The Quest to Improve Water Quality

Samantha Zeitz

Municipal water supplies are kept in large water tanks and the quality within is not always as clean as it should be. Now, researchers from Michigan Tech are working on an affordable, simple, and eco-friendly solution to get rid of the micro-pollutants lurking in the waters.

As described in a recent Science Daily report, Municipal water tanks provide drinking water and water that’s used when a fire occurs. At the bottom of the tanks there are two lines: one line that feeds water in and one that pulls water out. The problem is that because the lines are at the bottom of the tank, the water at the top almost never gets used and becomes stagnant. The tanks of water are treated with chlorine; however, stagnant water can still carry bacteria, algae or waterborne illness like giardia and E. coli.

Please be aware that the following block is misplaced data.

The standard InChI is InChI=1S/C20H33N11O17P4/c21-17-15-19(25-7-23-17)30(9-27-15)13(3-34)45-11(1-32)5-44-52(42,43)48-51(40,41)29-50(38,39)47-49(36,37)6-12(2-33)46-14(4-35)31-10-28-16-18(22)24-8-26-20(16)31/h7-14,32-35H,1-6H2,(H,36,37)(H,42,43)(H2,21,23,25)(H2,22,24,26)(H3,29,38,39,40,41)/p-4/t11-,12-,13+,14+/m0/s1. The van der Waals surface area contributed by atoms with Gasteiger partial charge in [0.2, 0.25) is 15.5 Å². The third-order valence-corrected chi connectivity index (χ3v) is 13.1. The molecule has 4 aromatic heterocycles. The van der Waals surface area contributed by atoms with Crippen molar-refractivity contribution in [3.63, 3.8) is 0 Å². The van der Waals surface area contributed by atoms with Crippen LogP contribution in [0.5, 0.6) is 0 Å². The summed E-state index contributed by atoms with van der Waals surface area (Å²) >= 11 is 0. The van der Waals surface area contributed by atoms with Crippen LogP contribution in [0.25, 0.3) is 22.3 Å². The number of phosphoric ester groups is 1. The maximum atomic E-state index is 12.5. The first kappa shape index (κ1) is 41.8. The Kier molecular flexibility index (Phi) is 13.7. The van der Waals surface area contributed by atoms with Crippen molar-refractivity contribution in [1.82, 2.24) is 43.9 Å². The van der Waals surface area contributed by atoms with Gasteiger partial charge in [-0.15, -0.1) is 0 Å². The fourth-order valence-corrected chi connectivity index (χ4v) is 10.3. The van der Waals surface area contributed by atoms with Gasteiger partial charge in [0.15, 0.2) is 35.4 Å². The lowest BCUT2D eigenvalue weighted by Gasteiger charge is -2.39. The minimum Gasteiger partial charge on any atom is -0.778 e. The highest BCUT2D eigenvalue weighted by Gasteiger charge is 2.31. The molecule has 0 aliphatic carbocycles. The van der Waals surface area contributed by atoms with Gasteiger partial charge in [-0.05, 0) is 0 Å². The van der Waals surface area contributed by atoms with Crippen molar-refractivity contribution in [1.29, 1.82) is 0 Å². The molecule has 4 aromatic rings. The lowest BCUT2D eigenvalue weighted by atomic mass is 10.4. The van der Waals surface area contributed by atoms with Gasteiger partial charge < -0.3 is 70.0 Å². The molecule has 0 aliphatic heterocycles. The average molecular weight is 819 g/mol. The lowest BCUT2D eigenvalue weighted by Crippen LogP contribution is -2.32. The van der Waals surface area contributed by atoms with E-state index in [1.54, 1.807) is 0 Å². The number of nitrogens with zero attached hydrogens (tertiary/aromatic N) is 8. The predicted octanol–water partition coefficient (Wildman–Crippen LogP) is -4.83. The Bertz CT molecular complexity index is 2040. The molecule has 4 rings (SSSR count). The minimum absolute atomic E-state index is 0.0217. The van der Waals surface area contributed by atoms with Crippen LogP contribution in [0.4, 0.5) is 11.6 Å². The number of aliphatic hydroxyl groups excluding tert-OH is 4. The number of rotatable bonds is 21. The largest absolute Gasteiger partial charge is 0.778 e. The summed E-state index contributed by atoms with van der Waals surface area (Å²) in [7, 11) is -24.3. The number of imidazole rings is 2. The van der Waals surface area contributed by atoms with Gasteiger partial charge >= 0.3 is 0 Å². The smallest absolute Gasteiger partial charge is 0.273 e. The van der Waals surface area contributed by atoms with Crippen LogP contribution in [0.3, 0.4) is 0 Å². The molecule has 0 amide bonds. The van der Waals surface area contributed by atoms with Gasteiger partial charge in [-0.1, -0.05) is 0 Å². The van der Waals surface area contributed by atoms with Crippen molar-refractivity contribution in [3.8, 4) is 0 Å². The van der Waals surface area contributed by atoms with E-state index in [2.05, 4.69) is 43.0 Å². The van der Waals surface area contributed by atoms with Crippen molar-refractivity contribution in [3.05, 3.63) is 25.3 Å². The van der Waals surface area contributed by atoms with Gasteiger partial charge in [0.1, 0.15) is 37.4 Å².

Sometimes the chlorine even runs out because it’s been treating the same water for too long. When large amounts of water are used like when putting out a fire, all of the contaminants get into our drinking water.

Mohammad Alizadeh Fard, a doctoral student in Michigan Tech’s Civil and Environmental Engineering Department, and Brian Barkdoll, professor of civil and environmental engineering have created a showerhead-like attachment to improve water quality. The attachment can be added to new or existing water tanks and are inexpensive. By adding a PVC-pipe sprinkler at the top of the tank and a reverse sprinkler at the bottom, it keeps the water constantly moving and prevents contaminants from forming.

Since we as people require 20 to 50 liters of water a day for drinking, cooking and cleaning, this inventive sprinkler could prevent sickness and ever death. Approximately 1.8 million people die annually from diarrheal diseases and tens of millions of people fall ill from water-related ailments.